Fish hook with live bait holder
A fish hook having an elastic strip secured at spaced points to the shank of the fish hook and cooperable with the shank to hold live bait, such as a minnow or the like. At least one end of the elastic strip is releasably secured to the shank of the fish hook so that the elastic strip may be shortened and lengthened to adjust the tension on the bait.
This invention relates generally to fish hooks and refers more particularly to a fish hook with a live bait holder.BACKGROUND AND SUMMARY OF THE INVENTION
Fish hooks with bait holders developed in the past are such that they either kill the bait or are so complicated and expensive as to be impractical. Examples of fish hooks with associated bait holders are disclosed in the following U.S. Pat. Nos. 622,206--Claflin, 2,463,369--Finley et al., 3,197,912--Kramer, 3,271,890--Davis, 3,398,477--Paluzzi, 4,471,558--Garcia.
The object of this invention is to provide a fish hook with extremely simple and inexpensive means for releasably securing live bait to the shank of the fish hook without killing or even harming the bait.
The fish hook disclosed in this application provides such a securing means for the bait which comprises an elongated elastic strip secured at both ends to the shank of the fish hook. The elastic strip is stretchable and cooperates with the shank to retain the live bait between the shank and the elastic strip.
In accordance with specific embodiments disclosed and hereinafter described, at least one end of the elastic strip is releasably secured to the fish hook shank in a manner such that it may be shortened or lengthened to adjust tension.
These and other objects of the invention will become more apparent as the following description proceeds, especially when considered with the accompanying drawing.BRIEF DESCRIPTION OF THE DRAWING
FIG. 1 is a side elevational view of a fish hook with live bait holder, constructed in accordance with the invention.
FIG. 2 is a fragmentary view in elevation taken along the line 2--2 on FIG. 1.
FIG. 3 is a fragmentary elevation, with parts broken away, of a modification.
FIG. 4 is similar to FIG. 3 and shows a further modification.DETAILED DESCRIPTION
Referring now more particularly to the drawing and especially to FIGS. 1 and 2, the numeral 10 designates a more or less conventional fish hook, and the numeral 12 designates an elongated stretchable, elastic strip of rubber or the like secured to and extending lengthwise along the shank 14 of the fish hook.
The fish hook 10 has an eye 16 at one end of the shank 14 for attachment to a fishing line. The other end of the shank has a return-bent portion 18 which terminates in a barb 20.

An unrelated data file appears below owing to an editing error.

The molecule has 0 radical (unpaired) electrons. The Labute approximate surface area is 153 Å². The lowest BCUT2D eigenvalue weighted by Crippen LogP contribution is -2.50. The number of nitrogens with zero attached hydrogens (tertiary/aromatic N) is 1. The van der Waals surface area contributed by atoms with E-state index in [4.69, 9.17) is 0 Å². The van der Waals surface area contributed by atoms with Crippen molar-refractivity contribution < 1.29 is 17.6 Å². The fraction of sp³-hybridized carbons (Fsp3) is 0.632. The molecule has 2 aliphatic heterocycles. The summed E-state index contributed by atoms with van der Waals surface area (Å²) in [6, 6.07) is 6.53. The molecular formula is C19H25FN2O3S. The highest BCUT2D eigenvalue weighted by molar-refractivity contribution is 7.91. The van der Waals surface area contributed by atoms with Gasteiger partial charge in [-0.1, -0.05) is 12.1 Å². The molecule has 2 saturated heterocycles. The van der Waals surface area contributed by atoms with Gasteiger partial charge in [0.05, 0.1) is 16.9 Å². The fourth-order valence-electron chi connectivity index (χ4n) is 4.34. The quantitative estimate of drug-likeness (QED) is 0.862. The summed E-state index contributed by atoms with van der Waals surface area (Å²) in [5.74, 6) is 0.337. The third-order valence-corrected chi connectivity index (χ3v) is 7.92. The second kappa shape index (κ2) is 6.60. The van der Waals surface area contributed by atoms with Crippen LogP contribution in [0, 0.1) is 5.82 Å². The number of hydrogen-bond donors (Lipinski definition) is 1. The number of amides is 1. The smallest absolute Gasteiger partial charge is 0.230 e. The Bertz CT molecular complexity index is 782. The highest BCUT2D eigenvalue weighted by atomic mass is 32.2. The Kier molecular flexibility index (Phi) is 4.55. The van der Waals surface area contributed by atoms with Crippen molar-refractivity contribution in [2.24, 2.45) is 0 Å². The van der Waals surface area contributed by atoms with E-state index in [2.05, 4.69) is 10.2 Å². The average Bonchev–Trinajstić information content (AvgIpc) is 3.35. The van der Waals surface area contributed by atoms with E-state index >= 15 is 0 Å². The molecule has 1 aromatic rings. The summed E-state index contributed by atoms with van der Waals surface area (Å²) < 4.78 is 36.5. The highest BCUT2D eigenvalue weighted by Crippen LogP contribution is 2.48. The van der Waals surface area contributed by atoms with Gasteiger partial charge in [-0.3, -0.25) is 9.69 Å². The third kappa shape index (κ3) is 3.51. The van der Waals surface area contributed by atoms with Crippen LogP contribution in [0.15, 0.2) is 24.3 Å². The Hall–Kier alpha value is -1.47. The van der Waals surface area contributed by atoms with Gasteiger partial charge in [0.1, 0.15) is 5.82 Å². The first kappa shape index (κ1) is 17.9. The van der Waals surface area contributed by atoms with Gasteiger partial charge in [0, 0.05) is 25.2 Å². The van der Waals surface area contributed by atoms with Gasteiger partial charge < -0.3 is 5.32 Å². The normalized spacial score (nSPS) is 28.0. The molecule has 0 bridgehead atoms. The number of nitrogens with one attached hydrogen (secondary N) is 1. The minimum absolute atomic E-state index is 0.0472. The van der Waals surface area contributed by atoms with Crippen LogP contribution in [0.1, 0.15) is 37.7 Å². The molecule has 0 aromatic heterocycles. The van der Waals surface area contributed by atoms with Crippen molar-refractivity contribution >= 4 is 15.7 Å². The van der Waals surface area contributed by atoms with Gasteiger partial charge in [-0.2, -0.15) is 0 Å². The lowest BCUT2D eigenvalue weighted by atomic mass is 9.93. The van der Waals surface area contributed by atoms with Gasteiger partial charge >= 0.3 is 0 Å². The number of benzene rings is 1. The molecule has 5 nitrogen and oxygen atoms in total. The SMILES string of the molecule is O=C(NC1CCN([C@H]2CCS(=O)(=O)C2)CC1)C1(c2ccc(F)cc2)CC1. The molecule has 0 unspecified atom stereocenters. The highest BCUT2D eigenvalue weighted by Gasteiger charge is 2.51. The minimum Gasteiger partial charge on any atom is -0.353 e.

The elastic strip 12 has one end portion 22 secured to the shank of the fish hook in any suitable manner, as by adhesive, for example.
Spaced from the strip end portion 22 in a direction toward eye 16, there is provided a pointed prong 24 which projects laterally outwardly from the shank of the fish hook and preferably is curved slightly in a direction away from the barbed end of the fish hook. The other end portion of the strip is secured to the prong by being impaled thereon, that is by being pressed against the point of the prong so that the prong pierces a hole in the strip. The prong may pierce the elastic strip at any selected point along its length, depending upon the amount of tension desired in the elastic strip. The elastic strip may be pulled taut and then pierced by the prong, or a small amount of slack may be provided between the fixed end portion 22 of the strip and the end portion pierced by the prong.
A minnow M or other live bait, shown in dotted lines in FIG. 1, is retained by the elastic strip in cooperation with the shank of the fish hook by placing the bait in the space between the shank and elastic strip. The body of the minnow will stretch the elastic strip enough to lightly but firmly hold the minnow.
In use, the elastic strip may be allowed to hang freely from its secured end portion 22 and a live minnow placed against the shank of the fish hook. Then the elastic strip is extended over the body of the minnow with enough tension to hold the minnow so that it cannot escape, but doing no harm to the minnow. The free end portion of the elastic strip is pressed against the pointed prong 24 so that the prong pierces the elastic strip and secures that end portion of the elastic strip to the shank. If there is not enough tension, or too much tension, in the elastic strip for holding the bait without injury, the free end portion of the elastic strip may be released from the prong and reattached in the same manner, but at a different selected point along the length of the elastic strip.